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Haydn’s Sun & Mendelssohn’s Stars

19 February 2023

In the Utzon Room | Classical Music

String quartets by Haydn, Bach & Mendelssohn, performed by a premier ensemble on instruments of the period in an intimate setting. Hear the music brand new, as it was first made.

Dark, Dazzling & Lovelorn String Quartets

The stock image of a cheerful sun that decorated the first edition of Haydn’s 6 Quartets Opus 20 earned them a nickname that proved apt. Not due to their composer’s consistently cloudless disposition, but because of their central and epoch-making place in the string quartet universe.  

The sixth, in A major, skirts the deep melancholy of some of its sister quartets, but beautiful shadows still flit across its bright face, which seems, like this concert, to look forward to the expressiveness of romanticism and backward to the intricacies of the baroque. In its genial-sounding finale - a rigorous three-subject fugue replete with inversions and retrogrades, no less- Joe gives the finger to those critics who were writing him off as a lightweight, and perhaps, indirectly, to Enlightenment guru Rousseau, who regarded counterpoint as a “barbaric invention”.  

Haydn never encountered J S Bach’s mighty Art of Fugue, but a decade on from this quartet, at a Viennese salon for early-Early-Music-nerds, he probably heard his friend Mozart’s string arrangements of fugues from The Well-Tempered Clavier. He would have marvelled at the intricate clockwork of Bach’s final statement on the subject as performed here by quartet.

Beethoven worshipped such contrapuntal tapestries and paid them homage in his final quartets. As baffling as these were to the public, another musical prodigy, Felix Mendelssohn, not only “got them”, but, aged only 18, used the formidable A minor Op. 132 as a model for his first, in the same key.  

Fugue and counterpoint are embedded in this miraculously mature work, which also brims with compelling, passionate melodies. It seems to sing like an opera without words, and is haunted by a questioning musical motif (“Is it true?”) from an early song, for which Mendelssohn also wrote the lyrics:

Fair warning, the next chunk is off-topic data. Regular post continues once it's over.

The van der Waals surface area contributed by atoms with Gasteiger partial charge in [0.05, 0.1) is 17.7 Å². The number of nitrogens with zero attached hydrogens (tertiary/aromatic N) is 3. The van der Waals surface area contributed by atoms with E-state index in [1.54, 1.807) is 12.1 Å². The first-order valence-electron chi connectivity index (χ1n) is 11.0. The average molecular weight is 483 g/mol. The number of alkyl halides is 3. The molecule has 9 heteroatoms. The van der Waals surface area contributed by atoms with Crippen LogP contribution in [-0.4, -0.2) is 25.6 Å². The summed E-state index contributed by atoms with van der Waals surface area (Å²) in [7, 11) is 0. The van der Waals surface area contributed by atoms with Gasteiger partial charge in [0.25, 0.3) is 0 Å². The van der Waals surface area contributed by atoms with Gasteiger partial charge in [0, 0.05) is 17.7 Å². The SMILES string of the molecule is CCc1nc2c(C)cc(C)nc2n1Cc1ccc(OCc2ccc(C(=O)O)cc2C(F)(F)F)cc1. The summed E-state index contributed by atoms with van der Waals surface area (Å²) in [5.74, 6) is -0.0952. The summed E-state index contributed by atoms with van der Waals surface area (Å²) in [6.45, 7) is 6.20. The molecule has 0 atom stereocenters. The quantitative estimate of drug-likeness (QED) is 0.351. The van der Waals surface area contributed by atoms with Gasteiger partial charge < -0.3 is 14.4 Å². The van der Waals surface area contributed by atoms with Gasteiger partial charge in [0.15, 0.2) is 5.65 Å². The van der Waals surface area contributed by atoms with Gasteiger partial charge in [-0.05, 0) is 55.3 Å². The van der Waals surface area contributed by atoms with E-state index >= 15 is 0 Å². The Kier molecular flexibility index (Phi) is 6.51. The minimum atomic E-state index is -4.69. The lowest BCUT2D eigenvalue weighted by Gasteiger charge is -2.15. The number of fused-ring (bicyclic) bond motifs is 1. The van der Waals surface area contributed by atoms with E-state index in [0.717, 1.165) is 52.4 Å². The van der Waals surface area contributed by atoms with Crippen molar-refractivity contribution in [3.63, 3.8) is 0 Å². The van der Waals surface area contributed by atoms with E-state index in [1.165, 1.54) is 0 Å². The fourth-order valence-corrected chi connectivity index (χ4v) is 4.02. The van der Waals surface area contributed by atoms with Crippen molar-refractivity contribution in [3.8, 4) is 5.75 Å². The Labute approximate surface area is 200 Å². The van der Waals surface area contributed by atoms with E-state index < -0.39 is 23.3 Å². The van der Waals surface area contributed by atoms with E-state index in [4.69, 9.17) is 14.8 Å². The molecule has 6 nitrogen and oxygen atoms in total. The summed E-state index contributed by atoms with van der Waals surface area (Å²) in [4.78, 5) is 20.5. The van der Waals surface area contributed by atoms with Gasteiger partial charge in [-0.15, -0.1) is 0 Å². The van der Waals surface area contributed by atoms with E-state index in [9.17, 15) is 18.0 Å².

Is it true?

That you always wait for me by the vine-draped wall? 

And that with the moonlight and the little stars you consult about me also?

Three brilliant minds generate musical energy to keep the dark at bay in this richly satisfying programme.

Presented by The Australian Haydn Ensemble

AHE STRING QUARTET

Skye McIntosh, violin

Matthew Greco, violin

Karina Schmitz, viola

Daniel Yeadon, cello

ABOUT THE AUSTRALIAN HAYDN ENSEMBLE

Under the direction of Artistic Director Skye McIntosh, the Australian Haydn Ensemble, are one of Australia’s leading historically informed orchestras and chamber music groups. The ensemble brings together world-class musicians who excel in both research and performance on period instruments.

These are instruments that were made and played at the time the music was composed by Haydn, Beethoven and Mozart. It can also mean an instrument that is made by a master instrument maker of more modern times, based on older instruments (perhaps now unplayable) as well as scholarship and research. The sound they make is uniquely beautiful, and often different to modern instruments.

AHE’s repertoire is principally music of the early classical era and the late baroque period (such as Haydn, Mozart, Beethoven, C.P.E. Bach and others).

The Ensemble's name pays tribute to the great Joseph Haydn, known as 'Papa Haydn', who was a central figure of the late 18th century, also often known as the “Father of the String Quartet”.

AHE’s performances bring audiences as close as possible to the music the composers heard when they created these marvellous and enduring works.

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